If you’ve ever considered life as a digital nomad, you’ll know all about the things you have to get fixed up before you go. You will have things like visas to sort out, as well as figuring out what the legal and tax ramifications are when it comes to working in another country without being a permanent resident. And don’t worry if we’ve just spooked you by saying “You’ll know all about this” when you actually don’t. There are great resources like Digital Nomad World who help you plan everything from A to Z, so you can get things sorted in advance of any big decision.
The practicalities of digital nomad life are one thing, and they have to be squared away, but they’re also not what you want to be thinking about when it comes to living as a digital nomad. Let’s be honest, you want to be thinking about where you can go and what you can see when you adopt this lifestyle. The answer is “pretty much anywhere” as long as you have a job you can do remotely. It’s harder for employers to stand in the way of that now that the pandemic has shown us it’s practically possible and doesn’t impact productivity. The locations below are some of the best, though, and not just from a sightseeing standpoint.
Once the capital of Czechoslovakia, now performing the same role for the Czech Republic, Prague is a historic and beautiful city that feels immediately welcoming for travelers, and offers plenty of the things a traveler wants and needs – great views and restaurants, excellent nightlife and affordable accommodation. In fact, everything is affordable here if you’re from an Anglophone country – the cost of living is pretty much unbeatable. A standard filling lunch is available for the equivalent of $5, and you can eat exceptionally well for $50 a day. That would barely get you breakfast in Dubai.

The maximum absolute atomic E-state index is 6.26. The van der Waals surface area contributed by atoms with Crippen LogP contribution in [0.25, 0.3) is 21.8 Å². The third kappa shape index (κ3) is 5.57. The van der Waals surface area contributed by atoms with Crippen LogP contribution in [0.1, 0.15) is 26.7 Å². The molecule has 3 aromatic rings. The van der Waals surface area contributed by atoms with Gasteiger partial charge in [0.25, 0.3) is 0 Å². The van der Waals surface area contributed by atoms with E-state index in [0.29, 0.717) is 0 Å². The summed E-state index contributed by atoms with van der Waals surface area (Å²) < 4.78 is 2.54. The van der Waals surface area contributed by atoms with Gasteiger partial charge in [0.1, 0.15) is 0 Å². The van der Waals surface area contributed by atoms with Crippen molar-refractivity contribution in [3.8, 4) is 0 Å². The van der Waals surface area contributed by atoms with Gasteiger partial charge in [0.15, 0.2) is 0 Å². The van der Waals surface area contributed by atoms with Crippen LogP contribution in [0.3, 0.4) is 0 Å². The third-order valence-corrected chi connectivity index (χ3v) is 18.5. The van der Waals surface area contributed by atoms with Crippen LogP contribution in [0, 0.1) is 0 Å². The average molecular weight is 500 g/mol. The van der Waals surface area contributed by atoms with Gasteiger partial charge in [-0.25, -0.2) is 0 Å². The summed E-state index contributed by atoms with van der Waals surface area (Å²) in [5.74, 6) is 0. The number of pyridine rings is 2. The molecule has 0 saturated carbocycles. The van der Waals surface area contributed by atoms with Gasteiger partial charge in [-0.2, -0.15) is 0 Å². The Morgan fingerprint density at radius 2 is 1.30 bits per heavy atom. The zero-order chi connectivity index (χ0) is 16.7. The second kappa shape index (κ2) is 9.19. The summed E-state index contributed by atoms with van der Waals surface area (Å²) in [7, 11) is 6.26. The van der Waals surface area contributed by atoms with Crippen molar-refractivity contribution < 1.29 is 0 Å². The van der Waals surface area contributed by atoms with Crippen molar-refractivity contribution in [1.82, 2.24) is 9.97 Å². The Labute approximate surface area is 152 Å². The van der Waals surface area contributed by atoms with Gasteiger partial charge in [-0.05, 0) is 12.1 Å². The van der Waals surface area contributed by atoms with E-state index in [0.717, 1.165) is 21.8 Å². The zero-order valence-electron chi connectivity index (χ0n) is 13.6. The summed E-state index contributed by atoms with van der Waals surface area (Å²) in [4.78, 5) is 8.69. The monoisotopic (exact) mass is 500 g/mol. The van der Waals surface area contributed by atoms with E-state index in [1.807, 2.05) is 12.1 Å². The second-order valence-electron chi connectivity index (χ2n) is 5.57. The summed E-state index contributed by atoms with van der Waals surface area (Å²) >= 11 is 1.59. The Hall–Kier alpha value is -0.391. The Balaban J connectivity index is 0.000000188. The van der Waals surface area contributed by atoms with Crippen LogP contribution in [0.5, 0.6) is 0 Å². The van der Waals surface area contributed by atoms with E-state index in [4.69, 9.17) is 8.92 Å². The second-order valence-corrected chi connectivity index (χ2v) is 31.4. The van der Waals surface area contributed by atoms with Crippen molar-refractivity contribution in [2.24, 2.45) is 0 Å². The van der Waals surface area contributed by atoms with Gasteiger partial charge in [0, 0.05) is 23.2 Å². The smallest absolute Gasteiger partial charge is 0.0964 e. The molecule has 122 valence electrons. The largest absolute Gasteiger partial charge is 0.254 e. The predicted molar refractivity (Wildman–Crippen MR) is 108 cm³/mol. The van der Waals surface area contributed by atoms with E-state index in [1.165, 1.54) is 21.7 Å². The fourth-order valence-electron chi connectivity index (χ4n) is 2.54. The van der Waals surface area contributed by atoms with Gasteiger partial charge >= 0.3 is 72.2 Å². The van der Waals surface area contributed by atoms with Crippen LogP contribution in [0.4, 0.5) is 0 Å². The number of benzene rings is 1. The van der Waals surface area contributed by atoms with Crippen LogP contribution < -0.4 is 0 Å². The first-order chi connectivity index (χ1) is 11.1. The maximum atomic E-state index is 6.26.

Mexico City, Mexico
The capital of Mexico has become a haven for digital nomads because of a concerted effort to attract them. Mexico City is full of co-working spaces and there’s always a good restaurant within walking distance on your lunch hour. There’s an adjustment to be made given that Spanish is the national language, but you won’t find it hard to source a tutor if you don’t already speak Spanish. It’s one of the easier languages to learn if English is your first one, and you really don’t need to be hugely fluent to live comfortably in Mexico.
For the uninitiated, Vietnam may not seem like the first place you would think of when it comes to starting a new life in a new country, but it has embraced digital nomads in a way that few other countries have even begun to. International workers are hugely welcomed here for the contribution they make to the economy, and Vietnamese cities are among the most modern in Asia. Again, the cost of living is exceptionally manageable particularly on a standard US or UK salary, and although Vietnamese isn’t an easy language to learn, local residents are extremely helpful.